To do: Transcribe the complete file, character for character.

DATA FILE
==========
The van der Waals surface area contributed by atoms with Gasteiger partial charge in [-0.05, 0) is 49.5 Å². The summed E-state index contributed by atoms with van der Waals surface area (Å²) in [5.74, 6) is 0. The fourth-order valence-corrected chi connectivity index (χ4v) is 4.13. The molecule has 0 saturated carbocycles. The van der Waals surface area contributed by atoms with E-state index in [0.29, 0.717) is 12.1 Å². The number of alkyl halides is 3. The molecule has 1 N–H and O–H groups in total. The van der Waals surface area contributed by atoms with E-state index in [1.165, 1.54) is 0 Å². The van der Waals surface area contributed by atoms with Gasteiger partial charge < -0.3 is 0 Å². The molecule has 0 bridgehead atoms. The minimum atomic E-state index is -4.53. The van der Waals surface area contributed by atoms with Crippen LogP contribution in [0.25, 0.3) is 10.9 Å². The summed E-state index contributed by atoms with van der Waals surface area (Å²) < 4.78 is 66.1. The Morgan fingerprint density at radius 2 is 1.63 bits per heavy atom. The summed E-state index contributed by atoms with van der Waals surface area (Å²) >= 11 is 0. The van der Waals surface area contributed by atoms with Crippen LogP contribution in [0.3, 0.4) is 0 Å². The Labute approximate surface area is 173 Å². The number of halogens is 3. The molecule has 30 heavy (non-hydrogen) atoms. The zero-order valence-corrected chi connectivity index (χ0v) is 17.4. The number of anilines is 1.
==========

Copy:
The van der Waals surface area contributed by atoms with Gasteiger partial charge in [-0.05, 0) is 49.5 Å². The summed E-state index contributed by atoms with van der Waals surface area (Å²) in [5.74, 6) is 0. The fourth-order valence-corrected chi connectivity index (χ4v) is 4.13. The molecule has 0 saturated carbocycles. The van der Waals surface area contributed by atoms with E-state index in [0.29, 0.717) is 12.1 Å². The number of alkyl halides is 3. The molecule has 1 N–H and O–H groups in total. The van der Waals surface area contributed by atoms with E-state index in [1.165, 1.54) is 0 Å². The van der Waals surface area contributed by atoms with Gasteiger partial charge < -0.3 is 0 Å². The molecule has 0 bridgehead atoms. The minimum atomic E-state index is -4.53. The van der Waals surface area contributed by atoms with Crippen LogP contribution in [0.25, 0.3) is 10.9 Å². The summed E-state index contributed by atoms with van der Waals surface area (Å²) < 4.78 is 66.1. The Morgan fingerprint density at radius 2 is 1.63 bits per heavy atom. The summed E-state index contributed by atoms with van der Waals surface area (Å²) >= 11 is 0. The van der Waals surface area contributed by atoms with Crippen LogP contribution in [0.3, 0.4) is 0 Å². The Labute approximate surface area is 173 Å². The number of halogens is 3. The molecule has 30 heavy (non-hydrogen) atoms. The zero-order valence-corrected chi connectivity index (χ0v) is 17.4. The number of anilines is 1.